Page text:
Skin and Toenail Conditions
Skin and toenail conditions include any unusual discoloration, irritation or unusual appearance.
Ingrown nails are nails whose corners or sides dig painfully into the soft tissue of nail grooves, often leading to irritation, redness, and swelling. Usually, toenails grow straight out. Sometimes, however, one or both corners or sides curve and grow into the flesh. The big toe is the most common location for this condition, but it can also occur on other toes. Ingrown toenails may be caused by improperly trimmed nails, they run in your family, shoe pressure that crowds the toes, or repeated trauma to the feet from normal activities.
You should see a podiatrist immediately if any drainage or excessive redness is present around the toenail. Home treatments may help treat ingrown toenails. If there is no improvement after three days, see your podiatrist. If you have diabetes or poor circulation, you should seek immediate treatment at the first signs of an ingrown toenail, as it can lead to more severe complications.
Toenail fungus, or onychomycosis, is an infection underneath the surface of the nail caused by fungi. Symptoms include a progressive change in a toenail's quality and color, which is often ugly and embarrassing.
You should visit a podiatrist when you notice any discoloration, thickening, or deformity of your toenails. The earlier you seek professional treatment, the greater your chance at getting your fungal infection to clear. Treatments vary, but may include an oral antifungal, a topical prescription, or surgery to remove the infected nail.
Warts are caused by a virus and can appear anywhere on the skin. Those that appear on the sole of the foot are called plantar warts. Your podiatrist can remove warts by a simple surgical procedure or laser treatment, performed under local anesthetic.
Corns and Calluses
Corns and calluses are areas of thickened skin that develop to protect that area from irritation. They occur when something rubs against the foot repeatedly or causes excess pressure against part of the foot. If the thickening of skin occurs on the bottom of the foot, it's called a callus. If it occurs on the top of the foot (or toe), it's called a corn. Corns and calluses are not contagious but may become painful if they get too thick. In people with diabetes or decreased circulation, they can lead to more serious foot problems.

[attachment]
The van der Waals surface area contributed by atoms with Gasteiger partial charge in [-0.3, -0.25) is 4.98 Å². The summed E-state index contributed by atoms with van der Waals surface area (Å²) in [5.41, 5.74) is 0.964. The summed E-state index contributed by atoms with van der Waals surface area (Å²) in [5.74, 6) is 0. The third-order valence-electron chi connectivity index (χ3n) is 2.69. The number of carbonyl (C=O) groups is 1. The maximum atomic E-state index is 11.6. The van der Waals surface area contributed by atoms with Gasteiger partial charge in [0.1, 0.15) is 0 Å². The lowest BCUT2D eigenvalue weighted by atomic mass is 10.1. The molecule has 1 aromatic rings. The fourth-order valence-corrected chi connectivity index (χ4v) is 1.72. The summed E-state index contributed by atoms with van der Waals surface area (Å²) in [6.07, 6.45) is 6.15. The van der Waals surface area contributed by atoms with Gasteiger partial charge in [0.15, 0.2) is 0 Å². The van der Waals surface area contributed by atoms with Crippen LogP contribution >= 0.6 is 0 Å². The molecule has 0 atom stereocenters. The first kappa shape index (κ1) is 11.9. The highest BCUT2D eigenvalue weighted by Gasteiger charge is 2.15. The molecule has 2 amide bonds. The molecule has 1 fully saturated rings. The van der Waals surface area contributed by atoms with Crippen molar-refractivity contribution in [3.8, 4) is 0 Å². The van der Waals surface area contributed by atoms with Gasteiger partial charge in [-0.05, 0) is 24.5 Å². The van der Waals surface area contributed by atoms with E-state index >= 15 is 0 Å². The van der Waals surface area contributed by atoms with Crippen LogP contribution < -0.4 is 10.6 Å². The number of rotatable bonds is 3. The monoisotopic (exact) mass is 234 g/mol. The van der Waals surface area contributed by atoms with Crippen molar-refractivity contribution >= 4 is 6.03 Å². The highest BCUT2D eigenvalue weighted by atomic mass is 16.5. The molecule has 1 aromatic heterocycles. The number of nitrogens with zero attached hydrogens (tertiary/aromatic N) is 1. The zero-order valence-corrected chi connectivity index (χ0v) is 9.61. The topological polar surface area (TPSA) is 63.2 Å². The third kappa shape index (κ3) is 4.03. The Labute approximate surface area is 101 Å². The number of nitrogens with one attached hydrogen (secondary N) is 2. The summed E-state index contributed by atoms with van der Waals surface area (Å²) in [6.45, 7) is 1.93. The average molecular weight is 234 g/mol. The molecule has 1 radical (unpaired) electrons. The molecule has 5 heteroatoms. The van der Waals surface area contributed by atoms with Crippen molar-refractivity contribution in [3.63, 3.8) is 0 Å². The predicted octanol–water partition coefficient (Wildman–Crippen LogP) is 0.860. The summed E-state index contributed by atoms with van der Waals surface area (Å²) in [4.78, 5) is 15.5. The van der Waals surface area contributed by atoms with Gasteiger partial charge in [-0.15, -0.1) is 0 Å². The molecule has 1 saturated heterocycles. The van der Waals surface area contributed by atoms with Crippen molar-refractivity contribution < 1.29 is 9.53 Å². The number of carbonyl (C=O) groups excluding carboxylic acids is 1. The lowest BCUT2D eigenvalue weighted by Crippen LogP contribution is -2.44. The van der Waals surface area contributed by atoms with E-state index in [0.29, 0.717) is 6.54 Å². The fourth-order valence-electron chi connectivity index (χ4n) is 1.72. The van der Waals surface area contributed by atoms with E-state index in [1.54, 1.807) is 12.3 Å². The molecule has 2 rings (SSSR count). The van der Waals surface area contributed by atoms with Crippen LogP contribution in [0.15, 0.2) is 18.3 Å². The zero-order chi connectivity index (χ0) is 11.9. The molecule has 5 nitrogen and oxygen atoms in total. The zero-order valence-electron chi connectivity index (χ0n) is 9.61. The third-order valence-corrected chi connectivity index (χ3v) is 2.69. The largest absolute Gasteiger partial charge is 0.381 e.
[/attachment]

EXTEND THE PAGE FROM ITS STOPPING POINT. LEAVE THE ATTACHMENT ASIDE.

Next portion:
Corns and calluses are diagnosed based on appearance and history. If you have mild corns or calluses, your podiatrist may suggest changing your shoes and/or adding padding to your shoes. Larger corns and calluses are most effectively reduced (made smaller) with a surgical blade. A podiatrist can use the blade to carefully shave away the thickened, dead skin—right in the office. The procedure is painless because the skin is already dead. Additional treatments may be needed if the corn or callus recurs.
Skin cancers of the feet have several features in common. Most are painless, and often there is a history of recurrent cracking, bleeding, or ulceration. Frequently, individuals discover their skin cancer after unrelated ailments near the affected site.
Podiatrists are uniquely trained as lower extremity specialists to recognize and treat abnormal conditions on the skin of the lower legs and feet. Skin cancers affecting the feet may have a very different appearance from those arising on the rest of the body. For this reason, a podiatrist's knowledge and clinical training is of extreme importance for patients for the early detection of both benign and malignant skin tumors.
Learn the ABCDs of melanoma. If you notice a mole, bump, or patch on the skin that meets any of the following criteria, see a podiatrist immediately:
- Asymmetry - If the lesion is divided in half, the sides don't match.
- Borders - Borders look scalloped, uneven, or ragged.
- Color - There may be more than one color. These colors may have an uneven distribution.
- Diameter – The lesion is wider than a pencil eraser (greater than 6 mm).
- To detect other types of skin cancer, look for spontaneous ulcers and non-healing sores, bumps that crack or bleed, nodules with rolled or “donut-shaped” edges, or scaly areas.
Dry Skin (Cracked Heels)
There are many potential causes of "cracked heels." Dry skin (xerosis) is common and can get worse if you wear open-back shoes, gain weight, or have increased friction from the back of shoes. Dry cracking skin can also be a subtle sign of more significant problems, such as diabetes or loss of nerve function (autonomic neuropathy). Heels should be kept well moisturized with a cream to help reduce the cracking. If an open sore is noted, make an appointment with a podiatrist.
Sweaty feet are a common disorder in which the sweat glands of the feet produce excessive sweat. People with this condition usually have a genetic predisposition or are under stress, which activates the brain to produce more sweat to keep the body cool. Athlete’s foot or smelly feet may accompany sweaty feet. The foot and ankle surgeon can recommend one of a variety of treatments for this condition.
Psoriasis is a skin condition characterized by dry, whitish patches on the skin. Normally, new skin cells rise to the surface of the skin once a month; the old surface skin cells die and fall off while the new cells are moving to the surface. In people who have psoriasis, the new cells move to the surface so rapidly that the dead cells build up on the surface. Some people have mild cases of psoriasis. Others have extensive cases that affect multiple parts of the body.